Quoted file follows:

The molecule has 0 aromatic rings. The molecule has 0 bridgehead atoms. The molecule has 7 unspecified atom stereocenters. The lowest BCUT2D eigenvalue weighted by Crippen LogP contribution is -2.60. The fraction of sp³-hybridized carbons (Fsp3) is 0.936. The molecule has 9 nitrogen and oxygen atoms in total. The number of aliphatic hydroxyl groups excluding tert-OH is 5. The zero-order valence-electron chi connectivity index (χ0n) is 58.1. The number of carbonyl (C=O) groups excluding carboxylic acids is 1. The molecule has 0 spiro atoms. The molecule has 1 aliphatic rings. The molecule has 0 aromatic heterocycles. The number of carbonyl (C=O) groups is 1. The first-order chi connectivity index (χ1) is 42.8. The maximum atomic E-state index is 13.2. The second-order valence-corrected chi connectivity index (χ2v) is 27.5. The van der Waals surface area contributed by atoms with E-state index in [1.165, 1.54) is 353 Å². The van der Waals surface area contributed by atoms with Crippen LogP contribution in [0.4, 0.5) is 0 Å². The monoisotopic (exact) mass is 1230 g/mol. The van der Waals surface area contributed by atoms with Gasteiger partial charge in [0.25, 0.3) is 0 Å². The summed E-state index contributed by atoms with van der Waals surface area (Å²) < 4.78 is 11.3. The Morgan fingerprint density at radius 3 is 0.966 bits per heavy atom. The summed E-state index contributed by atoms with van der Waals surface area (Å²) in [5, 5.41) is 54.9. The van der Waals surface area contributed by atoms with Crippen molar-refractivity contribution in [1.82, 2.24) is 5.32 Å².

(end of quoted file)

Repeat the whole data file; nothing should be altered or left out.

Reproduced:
The molecule has 0 aromatic rings. The molecule has 0 bridgehead atoms. The molecule has 7 unspecified atom stereocenters. The lowest BCUT2D eigenvalue weighted by Crippen LogP contribution is -2.60. The fraction of sp³-hybridized carbons (Fsp3) is 0.936. The molecule has 9 nitrogen and oxygen atoms in total. The number of aliphatic hydroxyl groups excluding tert-OH is 5. The zero-order valence-electron chi connectivity index (χ0n) is 58.1. The number of carbonyl (C=O) groups excluding carboxylic acids is 1. The molecule has 0 spiro atoms. The molecule has 1 aliphatic rings. The molecule has 0 aromatic heterocycles. The number of carbonyl (C=O) groups is 1. The first-order chi connectivity index (χ1) is 42.8. The maximum atomic E-state index is 13.2. The second-order valence-corrected chi connectivity index (χ2v) is 27.5. The van der Waals surface area contributed by atoms with E-state index in [1.165, 1.54) is 353 Å². The van der Waals surface area contributed by atoms with Crippen LogP contribution in [0.4, 0.5) is 0 Å². The monoisotopic (exact) mass is 1230 g/mol. The van der Waals surface area contributed by atoms with Gasteiger partial charge in [0.25, 0.3) is 0 Å². The summed E-state index contributed by atoms with van der Waals surface area (Å²) < 4.78 is 11.3. The Morgan fingerprint density at radius 3 is 0.966 bits per heavy atom. The summed E-state index contributed by atoms with van der Waals surface area (Å²) in [5, 5.41) is 54.9. The van der Waals surface area contributed by atoms with Crippen molar-refractivity contribution in [1.82, 2.24) is 5.32 Å².